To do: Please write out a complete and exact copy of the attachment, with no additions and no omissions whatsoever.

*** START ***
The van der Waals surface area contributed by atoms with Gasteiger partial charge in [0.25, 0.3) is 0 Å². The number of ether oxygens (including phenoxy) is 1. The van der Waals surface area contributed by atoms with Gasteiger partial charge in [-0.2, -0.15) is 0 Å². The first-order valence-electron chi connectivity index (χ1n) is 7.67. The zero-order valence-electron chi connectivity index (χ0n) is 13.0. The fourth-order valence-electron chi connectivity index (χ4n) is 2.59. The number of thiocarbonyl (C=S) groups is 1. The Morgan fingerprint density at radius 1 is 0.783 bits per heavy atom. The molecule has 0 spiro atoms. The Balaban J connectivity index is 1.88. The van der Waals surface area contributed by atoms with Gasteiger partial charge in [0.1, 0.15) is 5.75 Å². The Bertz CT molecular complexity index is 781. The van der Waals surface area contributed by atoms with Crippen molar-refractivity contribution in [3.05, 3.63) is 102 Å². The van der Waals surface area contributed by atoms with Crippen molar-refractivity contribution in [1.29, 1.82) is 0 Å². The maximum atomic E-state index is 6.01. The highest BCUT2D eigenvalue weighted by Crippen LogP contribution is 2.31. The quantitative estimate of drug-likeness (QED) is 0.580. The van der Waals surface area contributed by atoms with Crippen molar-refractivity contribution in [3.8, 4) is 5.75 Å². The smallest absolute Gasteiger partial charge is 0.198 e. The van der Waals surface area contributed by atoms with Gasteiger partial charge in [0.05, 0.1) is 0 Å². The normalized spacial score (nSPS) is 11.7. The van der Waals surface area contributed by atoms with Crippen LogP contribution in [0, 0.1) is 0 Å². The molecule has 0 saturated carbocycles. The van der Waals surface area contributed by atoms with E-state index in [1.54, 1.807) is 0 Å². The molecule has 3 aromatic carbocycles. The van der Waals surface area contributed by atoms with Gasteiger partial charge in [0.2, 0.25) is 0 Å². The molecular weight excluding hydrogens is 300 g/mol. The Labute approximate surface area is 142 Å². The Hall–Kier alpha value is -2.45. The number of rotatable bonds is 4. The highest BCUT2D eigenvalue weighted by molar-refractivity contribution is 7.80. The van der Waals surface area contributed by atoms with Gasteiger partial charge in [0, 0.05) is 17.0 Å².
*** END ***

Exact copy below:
The van der Waals surface area contributed by atoms with Gasteiger partial charge in [0.25, 0.3) is 0 Å². The number of ether oxygens (including phenoxy) is 1. The van der Waals surface area contributed by atoms with Gasteiger partial charge in [-0.2, -0.15) is 0 Å². The first-order valence-electron chi connectivity index (χ1n) is 7.67. The zero-order valence-electron chi connectivity index (χ0n) is 13.0. The fourth-order valence-electron chi connectivity index (χ4n) is 2.59. The number of thiocarbonyl (C=S) groups is 1. The Morgan fingerprint density at radius 1 is 0.783 bits per heavy atom. The molecule has 0 spiro atoms. The Balaban J connectivity index is 1.88. The van der Waals surface area contributed by atoms with Gasteiger partial charge in [0.1, 0.15) is 5.75 Å². The Bertz CT molecular complexity index is 781. The van der Waals surface area contributed by atoms with Crippen molar-refractivity contribution in [3.05, 3.63) is 102 Å². The van der Waals surface area contributed by atoms with Crippen molar-refractivity contribution in [1.29, 1.82) is 0 Å². The maximum atomic E-state index is 6.01. The highest BCUT2D eigenvalue weighted by Crippen LogP contribution is 2.31. The quantitative estimate of drug-likeness (QED) is 0.580. The van der Waals surface area contributed by atoms with Crippen molar-refractivity contribution in [3.8, 4) is 5.75 Å². The smallest absolute Gasteiger partial charge is 0.198 e. The van der Waals surface area contributed by atoms with Gasteiger partial charge in [0.05, 0.1) is 0 Å². The normalized spacial score (nSPS) is 11.7. The van der Waals surface area contributed by atoms with Crippen LogP contribution in [0, 0.1) is 0 Å². The molecule has 0 saturated carbocycles. The van der Waals surface area contributed by atoms with E-state index in [1.54, 1.807) is 0 Å². The molecule has 3 aromatic carbocycles. The van der Waals surface area contributed by atoms with Gasteiger partial charge in [0.2, 0.25) is 0 Å². The molecular weight excluding hydrogens is 300 g/mol. The Labute approximate surface area is 142 Å². The Hall–Kier alpha value is -2.45. The number of rotatable bonds is 4. The highest BCUT2D eigenvalue weighted by molar-refractivity contribution is 7.80. The van der Waals surface area contributed by atoms with Gasteiger partial charge in [0, 0.05) is 17.0 Å².